Back when things were really heating up with Iraq in the winter and spring of 2003, the Wall Street Opinion Journal ran several pieces about French and German companies who had allegedly violated UN sanctions in trading secretly with Iraq. Those were serious allegations and insinuated that France and Germany might have ulterior motives in opposing the Iraq War.

Now, an even more alarming revelation has surfaced about the UN Oil for Food Programme. The London Times has exposed a preliminary report on the wide-spread corruption that saturated that program, identifying the method and individuals who profited from the scheme. Among others, France, China, and Russia all benefitted from ultra-cheap oil and turned a large profit off of the plan, according to the report:

“The regime gave priority to Russia, China and France. This was because they were permanent members of, and hence had the ability to influence decisions made by, the UN Security Council. The regime . . . allocated ‘private oil’ to individuals or political parties that sympathised in some way with the regime.”

As to Russia,

A former senior aide to Putin allegedly organised the sale of almost 4m barrels of oil at a profit of more than £330,000. At the time the oil was sold, Russia was blocking the UN from supporting America’s demands to attack Iraq. According to the report, the aide, who worked in the presidential office, received 3.9m barrels of oil between May and December 2002.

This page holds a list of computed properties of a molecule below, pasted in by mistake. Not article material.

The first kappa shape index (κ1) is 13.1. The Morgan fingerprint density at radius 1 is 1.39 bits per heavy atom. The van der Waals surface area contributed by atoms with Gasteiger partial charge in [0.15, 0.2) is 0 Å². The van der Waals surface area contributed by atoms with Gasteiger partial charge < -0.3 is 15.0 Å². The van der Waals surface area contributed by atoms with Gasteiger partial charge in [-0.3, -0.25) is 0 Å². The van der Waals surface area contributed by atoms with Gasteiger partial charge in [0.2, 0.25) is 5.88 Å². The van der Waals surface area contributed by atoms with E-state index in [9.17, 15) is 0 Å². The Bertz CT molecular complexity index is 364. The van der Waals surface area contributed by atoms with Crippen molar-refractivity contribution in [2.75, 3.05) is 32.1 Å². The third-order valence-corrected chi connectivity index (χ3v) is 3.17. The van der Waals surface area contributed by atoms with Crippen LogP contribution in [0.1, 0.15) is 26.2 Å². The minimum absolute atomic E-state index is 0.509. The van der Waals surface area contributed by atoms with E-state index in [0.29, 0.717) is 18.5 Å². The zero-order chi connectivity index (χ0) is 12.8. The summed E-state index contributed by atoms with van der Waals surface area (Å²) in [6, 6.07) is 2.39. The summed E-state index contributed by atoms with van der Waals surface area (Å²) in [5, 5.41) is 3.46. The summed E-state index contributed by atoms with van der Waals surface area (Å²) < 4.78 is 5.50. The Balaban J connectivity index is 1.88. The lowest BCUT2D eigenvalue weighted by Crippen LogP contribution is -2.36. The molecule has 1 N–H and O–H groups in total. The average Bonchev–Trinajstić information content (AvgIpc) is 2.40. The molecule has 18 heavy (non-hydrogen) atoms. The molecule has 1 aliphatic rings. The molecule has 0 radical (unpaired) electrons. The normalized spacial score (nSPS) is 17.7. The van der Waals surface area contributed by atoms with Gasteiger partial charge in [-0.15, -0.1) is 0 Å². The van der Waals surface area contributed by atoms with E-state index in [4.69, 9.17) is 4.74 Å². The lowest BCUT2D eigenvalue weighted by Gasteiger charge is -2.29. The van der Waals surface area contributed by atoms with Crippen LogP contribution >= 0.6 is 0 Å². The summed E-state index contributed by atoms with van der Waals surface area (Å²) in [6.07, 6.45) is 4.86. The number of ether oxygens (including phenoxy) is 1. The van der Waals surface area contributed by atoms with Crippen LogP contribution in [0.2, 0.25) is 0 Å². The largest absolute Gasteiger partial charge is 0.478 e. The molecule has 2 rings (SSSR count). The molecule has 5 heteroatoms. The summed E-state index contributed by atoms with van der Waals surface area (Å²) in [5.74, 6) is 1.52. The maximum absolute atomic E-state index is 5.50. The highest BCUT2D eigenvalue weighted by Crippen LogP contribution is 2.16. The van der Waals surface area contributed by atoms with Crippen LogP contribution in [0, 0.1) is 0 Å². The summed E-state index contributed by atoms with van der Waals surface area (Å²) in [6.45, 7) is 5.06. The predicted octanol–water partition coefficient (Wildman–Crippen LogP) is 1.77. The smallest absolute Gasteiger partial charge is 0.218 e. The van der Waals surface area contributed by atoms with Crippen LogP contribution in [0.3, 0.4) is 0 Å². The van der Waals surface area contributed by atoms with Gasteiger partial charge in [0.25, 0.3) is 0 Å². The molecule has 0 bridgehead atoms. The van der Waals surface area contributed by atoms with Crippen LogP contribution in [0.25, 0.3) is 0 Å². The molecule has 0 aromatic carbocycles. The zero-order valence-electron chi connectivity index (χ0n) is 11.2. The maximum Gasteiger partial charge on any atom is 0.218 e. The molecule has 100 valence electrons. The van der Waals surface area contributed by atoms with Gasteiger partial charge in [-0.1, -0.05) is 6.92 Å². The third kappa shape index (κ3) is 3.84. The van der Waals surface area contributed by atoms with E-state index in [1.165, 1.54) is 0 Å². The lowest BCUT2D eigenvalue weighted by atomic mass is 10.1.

As to France,

A French oil company teamed up with the regime to bribe a UN-appointed inspector monitoring exports of Iraqi oil. The inspector, a Portuguese national working for Saybolt, a Dutch firm, was paid a total of £58,000 in cash to forge export documents.

The French firm is linked to a close associate of Jacques Chirac, the country’s president. A spokesman for Saybolt said it would be investigating the allegations.

And interestingly, the corruption in this program allowed Saddam to make arrangements for himself in case of an invasion:

In the two months during the run-up to the war, the Iraqi regime illegally sold about £30m of oil to a Jordanian-based company with the money deposited in a Jordanian bank account established by the regime. This is suspected to have been an attempt to secure safe passage for Saddam’s family in the event of war.

This is exactly the type of thing that conservatives have long criticized about the UN. First of all, it is stereotypical of the conservative criticisms of the inefficiencies of “big government.” Second, it underscores the fundamental distrust of conservatives for the international community. It actually seems that these concerns of theirs, which the Left labels as scaremongering or dismisses as slippery slope argumentation, are to some extent justified. After all, if the networks and business systems in the countries that make up the body of the UN are so corrupt that they don’t even function properly, then how can the UN body be expected to function properly, even if it is funded largely by the United States, a country that has a well functioning economy and government.

At the very least, these revelations should temper France’s and others’ criticisms of the United States in choosing to award reconstruction contracts only to those countries who supported the Coalition (because France and those other countries were already profiting from the other side, so why should they expect to profit from the regime’s downfall as well?).

The other implication of this is that France’s, China’s, and Russia’s rhetoric about diplomacy and temperance etc. is somewhat suspect. France and the others were profiting from the UN Oil for Food Programme. Also, if the reports in the Wall Street Opinion Journal are true, then private companies in those countries were also profiting by violating UN Sanctions, another sign of corruption. Perhaps France’s real interest was in making oil not love.


October 1, 2004